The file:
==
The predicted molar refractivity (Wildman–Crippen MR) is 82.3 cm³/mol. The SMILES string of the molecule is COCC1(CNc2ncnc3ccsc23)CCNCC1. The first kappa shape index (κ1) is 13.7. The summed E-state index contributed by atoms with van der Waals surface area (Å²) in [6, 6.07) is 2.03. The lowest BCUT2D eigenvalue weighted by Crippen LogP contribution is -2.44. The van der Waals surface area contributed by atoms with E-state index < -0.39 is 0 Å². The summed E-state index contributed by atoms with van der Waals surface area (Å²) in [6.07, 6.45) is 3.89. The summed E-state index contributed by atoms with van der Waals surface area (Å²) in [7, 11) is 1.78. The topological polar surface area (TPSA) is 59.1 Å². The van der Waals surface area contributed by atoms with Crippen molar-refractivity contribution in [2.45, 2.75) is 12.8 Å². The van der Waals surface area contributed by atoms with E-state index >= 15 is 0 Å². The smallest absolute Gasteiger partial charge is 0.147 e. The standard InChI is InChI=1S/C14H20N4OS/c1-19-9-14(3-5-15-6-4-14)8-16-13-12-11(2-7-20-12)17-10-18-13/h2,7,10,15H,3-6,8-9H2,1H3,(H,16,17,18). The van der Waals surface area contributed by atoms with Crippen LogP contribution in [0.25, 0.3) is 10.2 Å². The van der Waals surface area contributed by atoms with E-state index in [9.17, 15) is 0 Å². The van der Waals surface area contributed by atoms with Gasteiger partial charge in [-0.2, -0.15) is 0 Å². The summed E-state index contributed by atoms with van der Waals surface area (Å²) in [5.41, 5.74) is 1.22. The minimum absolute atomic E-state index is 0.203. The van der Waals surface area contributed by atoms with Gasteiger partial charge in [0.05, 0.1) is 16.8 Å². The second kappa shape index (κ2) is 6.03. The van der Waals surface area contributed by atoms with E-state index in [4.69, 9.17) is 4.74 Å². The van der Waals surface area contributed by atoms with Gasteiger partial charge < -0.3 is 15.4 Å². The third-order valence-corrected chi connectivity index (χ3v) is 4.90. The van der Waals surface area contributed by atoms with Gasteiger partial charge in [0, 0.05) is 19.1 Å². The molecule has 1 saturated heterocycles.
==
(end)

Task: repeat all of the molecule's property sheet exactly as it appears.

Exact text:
The predicted molar refractivity (Wildman–Crippen MR) is 82.3 cm³/mol. The SMILES string of the molecule is COCC1(CNc2ncnc3ccsc23)CCNCC1. The first kappa shape index (κ1) is 13.7. The summed E-state index contributed by atoms with van der Waals surface area (Å²) in [6, 6.07) is 2.03. The lowest BCUT2D eigenvalue weighted by Crippen LogP contribution is -2.44. The van der Waals surface area contributed by atoms with E-state index < -0.39 is 0 Å². The summed E-state index contributed by atoms with van der Waals surface area (Å²) in [6.07, 6.45) is 3.89. The summed E-state index contributed by atoms with van der Waals surface area (Å²) in [7, 11) is 1.78. The topological polar surface area (TPSA) is 59.1 Å². The van der Waals surface area contributed by atoms with Crippen molar-refractivity contribution in [2.45, 2.75) is 12.8 Å². The van der Waals surface area contributed by atoms with E-state index >= 15 is 0 Å². The smallest absolute Gasteiger partial charge is 0.147 e. The standard InChI is InChI=1S/C14H20N4OS/c1-19-9-14(3-5-15-6-4-14)8-16-13-12-11(2-7-20-12)17-10-18-13/h2,7,10,15H,3-6,8-9H2,1H3,(H,16,17,18). The van der Waals surface area contributed by atoms with Crippen LogP contribution in [0.25, 0.3) is 10.2 Å². The van der Waals surface area contributed by atoms with E-state index in [9.17, 15) is 0 Å². The van der Waals surface area contributed by atoms with Gasteiger partial charge in [-0.2, -0.15) is 0 Å². The summed E-state index contributed by atoms with van der Waals surface area (Å²) in [5.41, 5.74) is 1.22. The minimum absolute atomic E-state index is 0.203. The van der Waals surface area contributed by atoms with Gasteiger partial charge in [0.05, 0.1) is 16.8 Å². The second kappa shape index (κ2) is 6.03. The van der Waals surface area contributed by atoms with E-state index in [4.69, 9.17) is 4.74 Å². The van der Waals surface area contributed by atoms with Gasteiger partial charge < -0.3 is 15.4 Å². The third-order valence-corrected chi connectivity index (χ3v) is 4.90. The van der Waals surface area contributed by atoms with Gasteiger partial charge in [0, 0.05) is 19.1 Å². The molecule has 1 saturated heterocycles.